used by programs that use FIGlet.  infocode can be any of the fol‐

              -1 Normal operation (default).
                     This infocode indicates that  FIGlet  should  operate  nor‐
                     mally,  not giving any informational printout, printing its
                     input in the selected font.

              0 Version and copyright.
                     This is identical to -v.

              1 Version (integer).
                     This will print the version of your copy  of  FIGlet  as  a
                     decimal  integer.  The main version number is multiplied by
                     10000, the sub-version number is multiplied by 100, and the
                     sub-sub-version number is multiplied by 1.  These are added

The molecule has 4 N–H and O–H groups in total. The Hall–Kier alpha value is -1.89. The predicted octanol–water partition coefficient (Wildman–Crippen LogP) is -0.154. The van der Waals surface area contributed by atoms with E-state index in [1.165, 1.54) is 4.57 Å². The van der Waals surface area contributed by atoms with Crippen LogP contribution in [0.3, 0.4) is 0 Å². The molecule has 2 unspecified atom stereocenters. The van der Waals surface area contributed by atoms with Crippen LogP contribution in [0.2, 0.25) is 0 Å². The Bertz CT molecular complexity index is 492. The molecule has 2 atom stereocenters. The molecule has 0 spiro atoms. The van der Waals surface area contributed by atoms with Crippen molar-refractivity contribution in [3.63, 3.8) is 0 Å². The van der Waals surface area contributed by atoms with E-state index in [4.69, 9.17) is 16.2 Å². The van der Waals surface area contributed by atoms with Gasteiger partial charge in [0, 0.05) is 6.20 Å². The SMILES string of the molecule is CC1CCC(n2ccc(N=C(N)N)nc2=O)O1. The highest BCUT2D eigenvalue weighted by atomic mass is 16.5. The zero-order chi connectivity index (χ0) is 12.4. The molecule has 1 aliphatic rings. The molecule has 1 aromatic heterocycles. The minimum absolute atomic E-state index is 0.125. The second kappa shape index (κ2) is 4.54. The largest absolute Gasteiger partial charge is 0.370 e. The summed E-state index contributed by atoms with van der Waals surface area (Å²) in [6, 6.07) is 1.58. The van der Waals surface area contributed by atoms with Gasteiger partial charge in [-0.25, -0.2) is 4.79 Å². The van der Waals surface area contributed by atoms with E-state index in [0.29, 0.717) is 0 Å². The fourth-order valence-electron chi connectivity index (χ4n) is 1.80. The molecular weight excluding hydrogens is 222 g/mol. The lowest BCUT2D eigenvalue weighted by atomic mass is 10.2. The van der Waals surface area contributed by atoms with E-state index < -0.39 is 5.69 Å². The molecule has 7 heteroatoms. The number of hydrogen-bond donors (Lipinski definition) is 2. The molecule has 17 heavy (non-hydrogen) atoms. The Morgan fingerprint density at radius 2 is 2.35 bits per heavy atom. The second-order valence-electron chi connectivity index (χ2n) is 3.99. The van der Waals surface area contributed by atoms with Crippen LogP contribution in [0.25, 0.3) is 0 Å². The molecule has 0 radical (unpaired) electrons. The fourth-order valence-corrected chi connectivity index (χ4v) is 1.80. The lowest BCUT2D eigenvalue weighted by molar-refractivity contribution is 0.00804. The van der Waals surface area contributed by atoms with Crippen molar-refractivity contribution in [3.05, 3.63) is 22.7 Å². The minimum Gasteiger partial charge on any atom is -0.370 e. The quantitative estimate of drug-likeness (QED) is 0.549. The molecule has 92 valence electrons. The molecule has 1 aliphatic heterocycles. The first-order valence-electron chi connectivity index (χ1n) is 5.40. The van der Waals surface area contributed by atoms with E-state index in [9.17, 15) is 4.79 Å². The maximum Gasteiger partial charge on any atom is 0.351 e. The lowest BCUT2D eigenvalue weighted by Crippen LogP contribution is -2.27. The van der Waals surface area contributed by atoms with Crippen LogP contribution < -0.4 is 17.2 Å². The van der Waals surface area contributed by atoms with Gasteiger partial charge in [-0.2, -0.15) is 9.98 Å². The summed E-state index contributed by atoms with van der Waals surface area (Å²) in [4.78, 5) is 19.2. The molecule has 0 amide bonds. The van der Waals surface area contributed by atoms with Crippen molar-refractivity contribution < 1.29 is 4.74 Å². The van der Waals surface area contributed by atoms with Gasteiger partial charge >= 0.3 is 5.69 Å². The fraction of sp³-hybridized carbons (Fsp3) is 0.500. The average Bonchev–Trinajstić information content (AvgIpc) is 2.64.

together, and the result  is  printed  out.   For  example,
                     FIGlet  2.2 will print ``20200'' , version 2.2.1 will print
                     ``20201''.  Similarly, version 3.7.2 would print ``30702''.
                     These  numbers  are  guaranteed to be ascending, with later
                     versions having higher numbers.  Note that the first  major
                     release of FIGlet, version 2.0, did not have the -I option.

              2 Default font directory.
                     This will print the default font directory.  It is affected
                     by the -d option.

              3 Font.
                     This will print the name of the font FIGlet would use.   It